Critical Thinking Case Study and Study Questions Alterations in Function: Cardiovascular (1st page of our packet)
You are caring for a 72 year old female client with congestive heart failure. The client is alert and oriented, BP is 170/80, HR 110, RR 32, Temp 98.6, O2 sat 89% # RA, crackles heard bilaterally at bases, jugular neck vein distention noted with HOB elevated 30%, 3+pedal edema, urine output 90ml over past 4 hours, saline lock to right arm, no redness or swelling.
Identify all abnormal assessment findings and discuss possible causes for those findings.
BP 170/80 (normal range for systolic 90-140 and diastolic 60-90): the systolic blood pressure is elevated. Hypertension or abnormally high blood pressure increases the amount of work the left ventricle has to do to pump blood out into the circulatory system. Over time, this greater workload causes left ventricular hypertrophy and can damage and weaken the heart. This can lead to heart failure.
HR 110 (normal range for HR is 60-100 bmp: the HR is slightly elevated. The heart muscle is too weak to contract fully. Reduced volume of blood leaves ventricles during systolic ejection. A heart rhythm that is too fast (or slow) and is sustained over time can cause the heart to weaken, which can cause heart failure.
RR 32 (normal range 12-20): tachypnea r/t respiratory distress d/t increased effort of breathing d/t circulatory overload. Compensatory Mechanisms: Heart failure results when heart is unable to increase workload to handle excess blood volume: Left-sided heart failure- pulmonary edema
Temperature 98.6 (normal 98.6 F or 37.0 C): temperature is normal
Oxygen saturation 89%@ RA (normal range 95-100%): This indicates moderate hypoxemia.
Crackles heard bilaterally at bases are an adventitious lung sounds that may be r/t congestion in the pulmonary circulation; d/t the inability of the left heart accommodate the blood entering it from pulmonary circulation. Left-sided heart failure- pulmonary edema
Distended Jugular Neck Veins r/t water and salt retention d/t the blood not being adequately pumped from the systemic circulation into the pulmonary circulation. The heart is unable to handle systemic venous return and blood gets "backed up" which results in systemic venous congestion w/ signs and symptoms of fluid volume excess that leads to circulatory overload. Right-sided heart failure-peripheral edema.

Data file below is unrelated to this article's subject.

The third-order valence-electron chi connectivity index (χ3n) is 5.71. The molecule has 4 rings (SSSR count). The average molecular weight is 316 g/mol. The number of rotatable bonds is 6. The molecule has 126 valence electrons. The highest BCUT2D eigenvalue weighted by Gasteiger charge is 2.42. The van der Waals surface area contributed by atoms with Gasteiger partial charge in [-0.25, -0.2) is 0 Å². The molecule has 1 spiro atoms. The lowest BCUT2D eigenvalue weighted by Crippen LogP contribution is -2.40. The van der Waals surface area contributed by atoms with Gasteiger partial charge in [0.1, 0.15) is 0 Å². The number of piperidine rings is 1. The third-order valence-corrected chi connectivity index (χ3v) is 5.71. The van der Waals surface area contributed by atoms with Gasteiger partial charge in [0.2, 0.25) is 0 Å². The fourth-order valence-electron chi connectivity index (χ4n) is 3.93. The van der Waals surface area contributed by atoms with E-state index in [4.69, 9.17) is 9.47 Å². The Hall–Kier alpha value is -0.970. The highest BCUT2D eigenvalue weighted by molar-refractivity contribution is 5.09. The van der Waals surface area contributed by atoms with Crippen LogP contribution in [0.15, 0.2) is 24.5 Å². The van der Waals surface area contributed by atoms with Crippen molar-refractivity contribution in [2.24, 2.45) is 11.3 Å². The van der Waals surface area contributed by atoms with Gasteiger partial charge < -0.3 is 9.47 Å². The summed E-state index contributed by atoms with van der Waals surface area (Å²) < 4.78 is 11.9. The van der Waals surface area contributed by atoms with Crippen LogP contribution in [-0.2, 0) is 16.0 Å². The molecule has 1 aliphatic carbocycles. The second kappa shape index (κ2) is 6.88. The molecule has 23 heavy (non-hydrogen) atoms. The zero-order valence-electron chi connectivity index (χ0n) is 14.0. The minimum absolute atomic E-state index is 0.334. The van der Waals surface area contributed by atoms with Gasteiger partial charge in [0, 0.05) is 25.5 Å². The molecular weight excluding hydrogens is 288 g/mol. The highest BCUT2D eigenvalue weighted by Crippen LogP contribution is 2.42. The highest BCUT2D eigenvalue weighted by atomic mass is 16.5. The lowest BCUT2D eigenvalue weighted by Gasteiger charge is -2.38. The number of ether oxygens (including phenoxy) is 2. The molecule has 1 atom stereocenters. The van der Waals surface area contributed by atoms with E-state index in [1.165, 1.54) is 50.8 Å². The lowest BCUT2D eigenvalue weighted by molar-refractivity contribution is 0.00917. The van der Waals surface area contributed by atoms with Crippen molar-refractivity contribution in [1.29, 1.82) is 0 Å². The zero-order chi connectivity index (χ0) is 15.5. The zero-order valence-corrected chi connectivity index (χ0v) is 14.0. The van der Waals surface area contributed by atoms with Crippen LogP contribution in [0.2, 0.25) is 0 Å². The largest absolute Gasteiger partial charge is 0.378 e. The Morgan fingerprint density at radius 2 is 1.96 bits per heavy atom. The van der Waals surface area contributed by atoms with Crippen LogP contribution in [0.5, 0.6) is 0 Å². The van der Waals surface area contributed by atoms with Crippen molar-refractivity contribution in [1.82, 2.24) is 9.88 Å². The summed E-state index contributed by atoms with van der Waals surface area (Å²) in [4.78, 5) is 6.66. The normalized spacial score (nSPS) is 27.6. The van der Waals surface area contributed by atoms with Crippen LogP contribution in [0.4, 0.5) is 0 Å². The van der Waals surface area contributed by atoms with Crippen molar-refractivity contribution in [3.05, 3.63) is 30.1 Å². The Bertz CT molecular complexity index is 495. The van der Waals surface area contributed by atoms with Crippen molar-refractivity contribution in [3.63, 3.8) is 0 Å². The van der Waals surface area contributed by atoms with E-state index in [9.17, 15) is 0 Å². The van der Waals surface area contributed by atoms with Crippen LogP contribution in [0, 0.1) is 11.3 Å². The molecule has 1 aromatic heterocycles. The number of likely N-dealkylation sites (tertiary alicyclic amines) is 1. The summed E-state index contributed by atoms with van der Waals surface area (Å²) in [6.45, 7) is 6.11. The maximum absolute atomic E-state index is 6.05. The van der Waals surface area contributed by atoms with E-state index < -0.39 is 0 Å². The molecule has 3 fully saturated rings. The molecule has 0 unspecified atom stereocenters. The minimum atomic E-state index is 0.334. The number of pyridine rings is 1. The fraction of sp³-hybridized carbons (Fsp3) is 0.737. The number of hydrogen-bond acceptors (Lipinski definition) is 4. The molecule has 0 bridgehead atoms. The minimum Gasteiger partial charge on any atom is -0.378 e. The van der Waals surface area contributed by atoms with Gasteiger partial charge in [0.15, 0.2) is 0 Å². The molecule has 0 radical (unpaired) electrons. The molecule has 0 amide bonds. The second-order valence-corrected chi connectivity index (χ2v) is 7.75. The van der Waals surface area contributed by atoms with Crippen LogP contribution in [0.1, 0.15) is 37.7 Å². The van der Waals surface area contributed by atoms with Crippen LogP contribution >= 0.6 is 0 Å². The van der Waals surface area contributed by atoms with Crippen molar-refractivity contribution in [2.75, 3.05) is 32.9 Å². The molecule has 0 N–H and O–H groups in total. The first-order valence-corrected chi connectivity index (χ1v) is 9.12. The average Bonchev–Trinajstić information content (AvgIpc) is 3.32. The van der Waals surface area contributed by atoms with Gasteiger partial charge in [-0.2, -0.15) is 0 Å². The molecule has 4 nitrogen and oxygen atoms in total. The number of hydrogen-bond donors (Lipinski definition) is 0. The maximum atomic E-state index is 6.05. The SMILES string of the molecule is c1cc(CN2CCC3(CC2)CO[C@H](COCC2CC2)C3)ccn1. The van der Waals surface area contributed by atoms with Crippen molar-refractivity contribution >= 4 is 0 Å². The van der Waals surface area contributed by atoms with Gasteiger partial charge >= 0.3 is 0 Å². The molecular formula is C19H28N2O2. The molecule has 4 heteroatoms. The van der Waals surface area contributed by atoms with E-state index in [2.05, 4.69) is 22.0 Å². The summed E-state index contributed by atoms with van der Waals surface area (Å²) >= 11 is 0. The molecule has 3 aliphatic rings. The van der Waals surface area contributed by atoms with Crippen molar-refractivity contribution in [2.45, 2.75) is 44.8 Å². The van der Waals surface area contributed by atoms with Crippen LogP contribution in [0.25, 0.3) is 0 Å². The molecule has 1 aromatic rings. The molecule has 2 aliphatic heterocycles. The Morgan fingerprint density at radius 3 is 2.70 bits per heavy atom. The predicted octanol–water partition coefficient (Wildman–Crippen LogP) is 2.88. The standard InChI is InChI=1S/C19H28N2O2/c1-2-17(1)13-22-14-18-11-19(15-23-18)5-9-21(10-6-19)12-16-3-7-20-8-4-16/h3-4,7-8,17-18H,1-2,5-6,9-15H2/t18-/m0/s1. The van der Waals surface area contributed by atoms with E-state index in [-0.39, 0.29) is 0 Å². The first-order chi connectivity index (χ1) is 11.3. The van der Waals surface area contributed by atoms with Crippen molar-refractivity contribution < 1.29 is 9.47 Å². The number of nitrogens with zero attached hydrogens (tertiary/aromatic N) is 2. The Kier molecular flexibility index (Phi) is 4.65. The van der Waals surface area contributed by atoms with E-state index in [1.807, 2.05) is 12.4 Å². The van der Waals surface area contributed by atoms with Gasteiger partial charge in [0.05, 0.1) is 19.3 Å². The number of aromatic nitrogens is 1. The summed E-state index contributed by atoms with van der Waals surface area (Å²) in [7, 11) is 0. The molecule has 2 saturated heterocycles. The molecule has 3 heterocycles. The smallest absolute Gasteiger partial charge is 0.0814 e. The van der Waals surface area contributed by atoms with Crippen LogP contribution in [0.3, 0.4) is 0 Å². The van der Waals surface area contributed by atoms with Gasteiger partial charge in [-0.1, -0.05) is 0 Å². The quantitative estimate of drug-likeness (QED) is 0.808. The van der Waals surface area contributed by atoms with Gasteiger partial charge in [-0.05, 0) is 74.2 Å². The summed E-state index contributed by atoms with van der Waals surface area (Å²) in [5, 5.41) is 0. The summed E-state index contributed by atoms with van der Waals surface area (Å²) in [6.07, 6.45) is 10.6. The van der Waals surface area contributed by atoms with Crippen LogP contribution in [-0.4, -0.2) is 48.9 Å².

3+ Pedal Edema is r/t fluid overload d/t the heart's inability to handle systemic
venous return and results in systemic venous congestion. This results in systemic
Urine output @ 90 cc over 4 h (normal urine output = 30 ml/ h which over 4 hours 30 ml X 4 h = 120 ml): her urine output indicates inadequate output. This may be d/t fluid retention d/t fluid volume excess and fluid building up into the interstitial space
2. What assessment findings are consistent with Right Ventricular Failure- (Congestion occurs when blood is not pumped adequately from the systemic circulation into the pulmonary circulation resulting in systemic edema, blood gets backed into the systemic circulation).
A. Peripheral Edema 3+ pedal edema.
B. Jugular Vein distention
3. Which assessment findings are consistent with Left Ventricular Failure- (reduced compliance that alters diastolic pressures that leads to an inadequately filled heart d/t left ventricular hypertrophy. This means decreased cardiac output to the systemic circulation and pulmonary congestion d/t the inability of the left ventricular to accommodate the blood entering it from the pulmonary circulation.)
A. Pulmonary Congestion: Bilateral lobar crackles
C. Tachycardia: HR 110
D. Tachypnea: RR 32
E. 90 ml urine output in 4 h- oliguria-(decreased urine production) during the day.
4. What is the client's primary nursing diagnosis?
* ABC's is always a priority in any client*
Ineffective Breathing Pattern r/t pulmonary congestion AEB bilateral lobar crackles, Tachypnea, and oxygen saturation of 89%
5. Identify possible independent nursing interventions: (1st thing I would do is put patient on oxygen, recheck oxygen saturation and call doctor for order) although this is a dependent intervention)
1. Elevate HOB to High Fowler's position.
2. Monitor VS, lung sounds, heart sounds, peripheral pulses, edema, jugular vein distention, intake & output, urine output, creatinine and BUN, potassium level (in anticipation of administering diuretics), get a weight baseline if it has not been done (to have something to compare to when doing daily weights).
3. Evaluate for and reduce anxiety by encouraging patient to deep breath and reducing stimuli in room (turning off lights, noise etc...)
4. Frequent turning/positioning and hygiene care because of edematous skin/tissue. Do not elevate feet because it increases blood flow to the heart too quickly and increases workload of the heart.